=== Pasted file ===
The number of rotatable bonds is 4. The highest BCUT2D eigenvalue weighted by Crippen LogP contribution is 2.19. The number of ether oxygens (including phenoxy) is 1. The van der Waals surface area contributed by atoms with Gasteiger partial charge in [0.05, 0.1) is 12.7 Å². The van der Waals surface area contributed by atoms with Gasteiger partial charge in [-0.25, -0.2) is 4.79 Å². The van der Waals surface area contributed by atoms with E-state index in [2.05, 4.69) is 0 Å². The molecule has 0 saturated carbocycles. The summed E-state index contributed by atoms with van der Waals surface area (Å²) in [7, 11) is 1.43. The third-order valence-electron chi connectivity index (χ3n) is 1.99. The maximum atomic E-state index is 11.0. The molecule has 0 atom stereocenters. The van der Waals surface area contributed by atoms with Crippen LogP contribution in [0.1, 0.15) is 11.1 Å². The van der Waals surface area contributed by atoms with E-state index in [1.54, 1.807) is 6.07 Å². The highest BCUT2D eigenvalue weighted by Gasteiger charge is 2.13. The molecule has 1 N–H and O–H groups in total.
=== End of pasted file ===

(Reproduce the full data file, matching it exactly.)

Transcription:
The number of rotatable bonds is 4. The highest BCUT2D eigenvalue weighted by Crippen LogP contribution is 2.19. The number of ether oxygens (including phenoxy) is 1. The van der Waals surface area contributed by atoms with Gasteiger partial charge in [0.05, 0.1) is 12.7 Å². The van der Waals surface area contributed by atoms with Gasteiger partial charge in [-0.25, -0.2) is 4.79 Å². The van der Waals surface area contributed by atoms with E-state index in [2.05, 4.69) is 0 Å². The molecule has 0 saturated carbocycles. The summed E-state index contributed by atoms with van der Waals surface area (Å²) in [7, 11) is 1.43. The third-order valence-electron chi connectivity index (χ3n) is 1.99. The maximum atomic E-state index is 11.0. The molecule has 0 atom stereocenters. The van der Waals surface area contributed by atoms with Crippen LogP contribution in [0.1, 0.15) is 11.1 Å². The van der Waals surface area contributed by atoms with E-state index in [1.54, 1.807) is 6.07 Å². The highest BCUT2D eigenvalue weighted by Gasteiger charge is 2.13. The molecule has 1 N–H and O–H groups in total.